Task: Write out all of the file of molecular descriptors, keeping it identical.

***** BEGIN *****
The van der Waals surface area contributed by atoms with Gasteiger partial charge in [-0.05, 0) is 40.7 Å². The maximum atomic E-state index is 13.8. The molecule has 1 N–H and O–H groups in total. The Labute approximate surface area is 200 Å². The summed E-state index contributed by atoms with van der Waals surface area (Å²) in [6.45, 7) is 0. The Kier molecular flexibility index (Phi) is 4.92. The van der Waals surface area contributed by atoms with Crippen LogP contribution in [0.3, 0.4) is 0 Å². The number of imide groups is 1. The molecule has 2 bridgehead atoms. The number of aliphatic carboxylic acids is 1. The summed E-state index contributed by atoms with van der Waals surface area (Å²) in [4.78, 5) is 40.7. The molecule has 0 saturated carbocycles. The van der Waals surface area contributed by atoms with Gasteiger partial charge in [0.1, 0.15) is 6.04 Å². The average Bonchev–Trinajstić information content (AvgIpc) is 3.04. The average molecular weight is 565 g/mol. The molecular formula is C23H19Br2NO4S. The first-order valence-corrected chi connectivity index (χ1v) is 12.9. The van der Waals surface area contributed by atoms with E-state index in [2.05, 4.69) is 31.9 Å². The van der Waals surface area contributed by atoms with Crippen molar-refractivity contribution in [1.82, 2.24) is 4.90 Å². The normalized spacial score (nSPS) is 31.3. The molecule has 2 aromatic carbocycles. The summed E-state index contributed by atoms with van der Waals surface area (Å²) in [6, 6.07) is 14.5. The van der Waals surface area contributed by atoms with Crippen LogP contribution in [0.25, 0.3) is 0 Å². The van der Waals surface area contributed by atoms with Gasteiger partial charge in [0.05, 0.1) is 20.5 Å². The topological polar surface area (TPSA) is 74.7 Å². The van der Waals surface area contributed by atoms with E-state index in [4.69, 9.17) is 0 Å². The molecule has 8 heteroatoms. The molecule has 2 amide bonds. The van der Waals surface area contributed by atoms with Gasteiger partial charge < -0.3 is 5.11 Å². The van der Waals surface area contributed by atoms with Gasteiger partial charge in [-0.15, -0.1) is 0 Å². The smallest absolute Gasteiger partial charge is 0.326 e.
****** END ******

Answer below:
The van der Waals surface area contributed by atoms with Gasteiger partial charge in [-0.05, 0) is 40.7 Å². The maximum atomic E-state index is 13.8. The molecule has 1 N–H and O–H groups in total. The Labute approximate surface area is 200 Å². The summed E-state index contributed by atoms with van der Waals surface area (Å²) in [6.45, 7) is 0. The Kier molecular flexibility index (Phi) is 4.92. The van der Waals surface area contributed by atoms with Crippen LogP contribution in [0.3, 0.4) is 0 Å². The number of imide groups is 1. The molecule has 2 bridgehead atoms. The number of aliphatic carboxylic acids is 1. The summed E-state index contributed by atoms with van der Waals surface area (Å²) in [4.78, 5) is 40.7. The molecule has 0 saturated carbocycles. The van der Waals surface area contributed by atoms with Gasteiger partial charge in [0.1, 0.15) is 6.04 Å². The average Bonchev–Trinajstić information content (AvgIpc) is 3.04. The average molecular weight is 565 g/mol. The molecular formula is C23H19Br2NO4S. The first-order valence-corrected chi connectivity index (χ1v) is 12.9. The van der Waals surface area contributed by atoms with E-state index in [2.05, 4.69) is 31.9 Å². The van der Waals surface area contributed by atoms with Crippen molar-refractivity contribution in [1.82, 2.24) is 4.90 Å². The normalized spacial score (nSPS) is 31.3. The molecule has 2 aromatic carbocycles. The summed E-state index contributed by atoms with van der Waals surface area (Å²) in [6, 6.07) is 14.5. The van der Waals surface area contributed by atoms with Crippen LogP contribution in [0.25, 0.3) is 0 Å². The van der Waals surface area contributed by atoms with Gasteiger partial charge in [0.05, 0.1) is 20.5 Å². The topological polar surface area (TPSA) is 74.7 Å². The van der Waals surface area contributed by atoms with E-state index in [4.69, 9.17) is 0 Å². The molecule has 8 heteroatoms. The molecule has 2 amide bonds. The van der Waals surface area contributed by atoms with Gasteiger partial charge < -0.3 is 5.11 Å². The van der Waals surface area contributed by atoms with Gasteiger partial charge in [-0.15, -0.1) is 0 Å². The smallest absolute Gasteiger partial charge is 0.326 e.